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GHQ photographer’s color shots offer rare insights on postwar Japan

Chunichi Shimbun

The National Diet Library in Tokyo caught attention this autumn when it published color photos taken immediately after the end of World War II by a staffer at the General Headquarters (GHQ).

The images, taken by the staffer at the central secretariat of the Supreme Commander of the Allied Powers who was stationed in Japan after the war, are among very few color photos of Japan that remain from that period.

Experts believe the photographs are “important materials that show how (Japan) began rebuilding itself after the war.”

Scenes they depict include food shortages, with one photo showing the inner moat of Nagoya Castle being used for farming. In another photo, a row of movie posters shows the type of entertainment available to the public after the end of the war.

According to the National Diet Library the vivid photos were taken by Robert V. Mosier, who was stationed in Japan between 1946 and 1947. He took 304 photos of the people and scenery in Aichi Prefecture, Tokyo, Osaka, Hiroshima and other places, according to the library.

Boards advertising movies are seen in Nagoya a year or two after World War II ended.
Boards advertising movies are seen in Nagoya a year or two after World War II ended. | NATIONAL DIET LIBRARY

After Mosier passed away his niece contacted a local library in the United States to see how much the photos were worth, and was advised that the photos should be preserved in Japan. In 2008, she brought the photos to the National Diet Library.

The library then digitized the photos before publishing them online in September. There are at least 60 taken in Aichi, including images of the streets around Nagoya Station and a tram running on Otsu-dori in the snow.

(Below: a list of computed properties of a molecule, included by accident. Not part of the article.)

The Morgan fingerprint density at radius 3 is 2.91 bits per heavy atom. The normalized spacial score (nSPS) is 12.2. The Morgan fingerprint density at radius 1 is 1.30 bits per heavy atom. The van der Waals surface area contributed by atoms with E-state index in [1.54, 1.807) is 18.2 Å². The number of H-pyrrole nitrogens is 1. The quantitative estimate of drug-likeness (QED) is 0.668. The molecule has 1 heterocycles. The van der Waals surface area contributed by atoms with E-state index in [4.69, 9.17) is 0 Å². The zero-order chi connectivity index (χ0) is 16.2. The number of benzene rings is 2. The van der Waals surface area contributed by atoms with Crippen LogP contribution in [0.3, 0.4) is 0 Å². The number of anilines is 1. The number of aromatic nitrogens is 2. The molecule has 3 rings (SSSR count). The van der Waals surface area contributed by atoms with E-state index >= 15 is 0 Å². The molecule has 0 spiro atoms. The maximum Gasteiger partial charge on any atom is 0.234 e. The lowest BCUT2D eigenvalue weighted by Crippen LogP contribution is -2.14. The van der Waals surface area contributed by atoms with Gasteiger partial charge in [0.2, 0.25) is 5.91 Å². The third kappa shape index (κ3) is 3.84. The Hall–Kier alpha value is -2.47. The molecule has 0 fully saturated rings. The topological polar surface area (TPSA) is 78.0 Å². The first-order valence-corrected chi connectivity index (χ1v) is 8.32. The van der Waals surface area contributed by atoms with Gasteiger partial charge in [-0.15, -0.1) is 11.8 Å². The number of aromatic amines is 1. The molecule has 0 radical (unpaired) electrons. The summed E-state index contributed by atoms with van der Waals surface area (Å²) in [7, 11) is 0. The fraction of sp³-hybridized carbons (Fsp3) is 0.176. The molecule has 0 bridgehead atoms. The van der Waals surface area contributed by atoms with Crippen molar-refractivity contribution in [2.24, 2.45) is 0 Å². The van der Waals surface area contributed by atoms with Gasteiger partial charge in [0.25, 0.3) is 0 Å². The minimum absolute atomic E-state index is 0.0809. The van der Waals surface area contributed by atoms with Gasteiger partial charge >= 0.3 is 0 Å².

There is also a photo of Tonan Sumi Yagura, which is one of three structures located in the corners of Nagoya Castle that were used as watchtowers and warehouses for emergency food.

The inner moat in front of the watchtower, which escaped the airstrikes that hit the city in 1945, is seen being farmed in the photos.

Mosier also took photos of the Aichi Prefectural Government Office and other buildings not damaged by the airstrikes.

Photos taken outside of Aichi include those of the Atomic Bomb Dome in Hiroshima, which bears scars from the atomic bomb, and the National Diet Building in Tokyo.

“I’ve never seen these kinds of photos before,” said Hideaki Sugiura, 67, a researcher from Nagoya City Museum who is familiar with documentary photography.

“It is a chance for us to learn how the people rebuilt the burnt ruins after the airstrikes, which seemed hopeless at the time.”

To view the full collection of photos, go to the website of the National Diet Library and search using the keywords “Robert V. Mosier.”

The National Diet Library website can be found at www.ndl.go.jp/en/.

This section, appearing Tuesdays, features topics and issues from the Chubu region covered by the Chunichi Shimbun. The original article was published Dec. 12.

A picture taken in 1946 or 1947 shows the inner moat of Nagoya Castle being used for farming, one sign of acute food shortages in the immediate postwar years.
A picture taken in 1946 or 1947 shows the inner moat of Nagoya Castle being used for farming, one sign of acute food shortages in the immediate postwar years. | NATIONAL DIET LIBRARY